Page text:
The next few days will tell a lot about the conscience, courage, and political calculus of congressional Democrats. With a Friday deadline looming for passage of a budget to keep the government open, this is the moment of peak leverage for the minority party. How that leverage is used—or squandered—will speak volumes about which issues and groups are seen as most important—and which can be sacrificed on the altar of political expediency.

The clearest moment of truth relates to the fate of the 800,000 Dreamers whose future hangs in the balance after this administration’s cruel and calculated decision to end the Deferred Action for Childhood Arrivals program in September. Full implementation was delayed until March, and now the fate of those children and families is a political football in a “game” filled with players who are hostile to brown-skinned immigrants.

Democratic leaders Chuck Schumer and Nancy Pelosi have said publicly and privately that they will not agree to a spending deal without a clear and clean solution for the Dreamers, and the movement has lifted up the slogan, “No Dream, No Deal.” Many Democratic senators such as Kamala Harris, Cory Booker, Bernie Sanders, and Elizabeth Warren have gone on the record expressing their commitment to vote against any funding bill that does not include a solution for the Dreamers. Harris said, “I will not vote for an end-of-year spending bill until we are clear about what we are going to do to protect and take care of our DACA young people in this country.”

Not all Democrats are so resolute, however, and their ambivalence calls into question their conscience and their courage. There are few issues as morally clear-cut as the situation of the Dreamers. These are children, living, in most cases, in the only country they’ve known as home. Even if one accepts this country’s immigration laws as legitimate (something hard to do in a country where the racial superiority of whites was the defining component of immigration policy from 1790 until 1965), these young people are blameless. But the Trump administration has struck fear and uncertainty into the lives of millions of people with its promise to send armed government agents to round up children and ship them out of this country. “Unconscionable” is too soft a word to describe a situation that quite literally evokes prior periods in US history when government-backed slave catchers pursued a different era’s dark-skinned residents.

The vast majority of Americans are not as hateful as the current occupant of the Oval Office would like to believe. In poll after poll, the overwhelming majority of people support the government providing protection for the Dreamers. In a Fox News poll (yes, Fox News), 60 percent of Republicans said it was important for Congress to pass legislation to protect the Dreamers. Why, then, is this even a question? That’s where the issue of courage comes in.

The sad truth of the matter is that many Democrats and their cautious consultants still conduct their politics by sticking their fingers in the wind and trying to discern how particular issues will play with conservative white working-class voters. Since so many of those people voted Republican, some Democrats cling to the belief that electoral success depends on distancing oneself from people of color. It’s never stated that baldly, but that is the practical consequence and clear implication of their cowardice and timidity.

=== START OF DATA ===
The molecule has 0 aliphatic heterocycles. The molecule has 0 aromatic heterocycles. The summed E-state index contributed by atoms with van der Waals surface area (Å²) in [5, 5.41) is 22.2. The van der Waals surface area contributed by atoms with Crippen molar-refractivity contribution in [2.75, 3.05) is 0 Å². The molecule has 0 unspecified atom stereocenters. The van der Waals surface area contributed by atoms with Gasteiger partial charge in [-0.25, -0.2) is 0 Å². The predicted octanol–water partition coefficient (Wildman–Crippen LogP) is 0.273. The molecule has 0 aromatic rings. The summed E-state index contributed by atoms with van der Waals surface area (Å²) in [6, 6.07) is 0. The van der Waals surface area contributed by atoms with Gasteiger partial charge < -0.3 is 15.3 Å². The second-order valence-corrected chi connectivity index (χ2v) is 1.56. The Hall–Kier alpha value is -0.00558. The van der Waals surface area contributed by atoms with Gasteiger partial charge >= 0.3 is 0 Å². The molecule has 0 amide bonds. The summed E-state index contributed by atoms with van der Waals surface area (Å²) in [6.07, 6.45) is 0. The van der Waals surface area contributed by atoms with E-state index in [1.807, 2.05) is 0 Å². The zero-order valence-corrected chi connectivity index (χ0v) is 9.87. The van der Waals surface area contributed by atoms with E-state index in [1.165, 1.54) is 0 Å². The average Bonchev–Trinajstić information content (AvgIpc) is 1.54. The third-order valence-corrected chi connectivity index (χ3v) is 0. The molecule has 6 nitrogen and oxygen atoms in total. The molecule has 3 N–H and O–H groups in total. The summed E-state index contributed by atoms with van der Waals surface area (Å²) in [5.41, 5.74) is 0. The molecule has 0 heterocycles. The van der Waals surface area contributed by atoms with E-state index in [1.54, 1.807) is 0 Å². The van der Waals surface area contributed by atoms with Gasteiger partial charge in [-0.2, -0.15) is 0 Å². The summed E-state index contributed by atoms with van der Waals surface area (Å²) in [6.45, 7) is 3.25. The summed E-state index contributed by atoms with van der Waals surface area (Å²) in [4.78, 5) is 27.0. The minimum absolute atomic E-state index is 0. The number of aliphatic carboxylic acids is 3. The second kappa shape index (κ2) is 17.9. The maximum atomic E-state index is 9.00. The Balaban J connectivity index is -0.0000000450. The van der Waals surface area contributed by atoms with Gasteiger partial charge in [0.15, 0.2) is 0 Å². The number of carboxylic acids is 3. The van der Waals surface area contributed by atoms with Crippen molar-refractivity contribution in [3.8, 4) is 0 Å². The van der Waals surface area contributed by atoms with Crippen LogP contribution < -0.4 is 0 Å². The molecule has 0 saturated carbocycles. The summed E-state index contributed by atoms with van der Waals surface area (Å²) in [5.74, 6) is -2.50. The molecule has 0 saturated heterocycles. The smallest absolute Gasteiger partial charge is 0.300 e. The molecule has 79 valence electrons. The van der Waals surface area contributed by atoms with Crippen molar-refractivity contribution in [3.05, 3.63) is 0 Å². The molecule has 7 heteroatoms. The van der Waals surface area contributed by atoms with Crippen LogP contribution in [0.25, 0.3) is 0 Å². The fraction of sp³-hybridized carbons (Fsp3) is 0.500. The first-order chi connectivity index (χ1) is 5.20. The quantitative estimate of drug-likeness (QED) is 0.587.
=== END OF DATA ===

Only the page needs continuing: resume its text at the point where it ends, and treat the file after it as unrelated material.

A courageous leader does not cater to the lowest common denominator of the electorate. A leader educates, informs, and changes minds, especially when those minds are infected with bigoted views. Martin Luther King Jr. clearly articulated the decision-making required when facing a moment of truth when he said, “Cowardice asks the question—is it safe? Expediency asks the question—is it politic? Vanity asks the question—is it popular? But conscience asks the question—is it right? And there comes a time when one must take a position that is neither safe, nor politic, nor popular; but one must take it because it is right.”

While standing strong on DACA is clearly a just and righteous cause, it doesn’t even require preparing to die on the proverbial political hill—particularly for politicians in states such as California, Florida, and Texas with large numbers of Latinos. The largest number of Dreamers live in California, but Senator Dianne Feinstein has yet to take a stance on how she’ll vote this week. Florida’s Bill Nelson is up for reelection, and his voice has been muted. Kyrsten Sinema aspires to be the next senator from Arizona, and this is a chance for her to show where she stands. Those are just a few of the elected officials who will reveal their true colors over the next few days.

Most politicians are inherently risk-averse, but there are moments when character and leadership are laid bare. This week—when we will see whether or not Senator Chuck Schumer and the Senate Democrats fight to protect the Dreamers—is such a moment. Call your Senator at 202-224-3121 and use your voice to stiffen spines. Lives are in the balance. Hunger strikes are underway. And we are watching how our leaders respond to the urgency of the hour.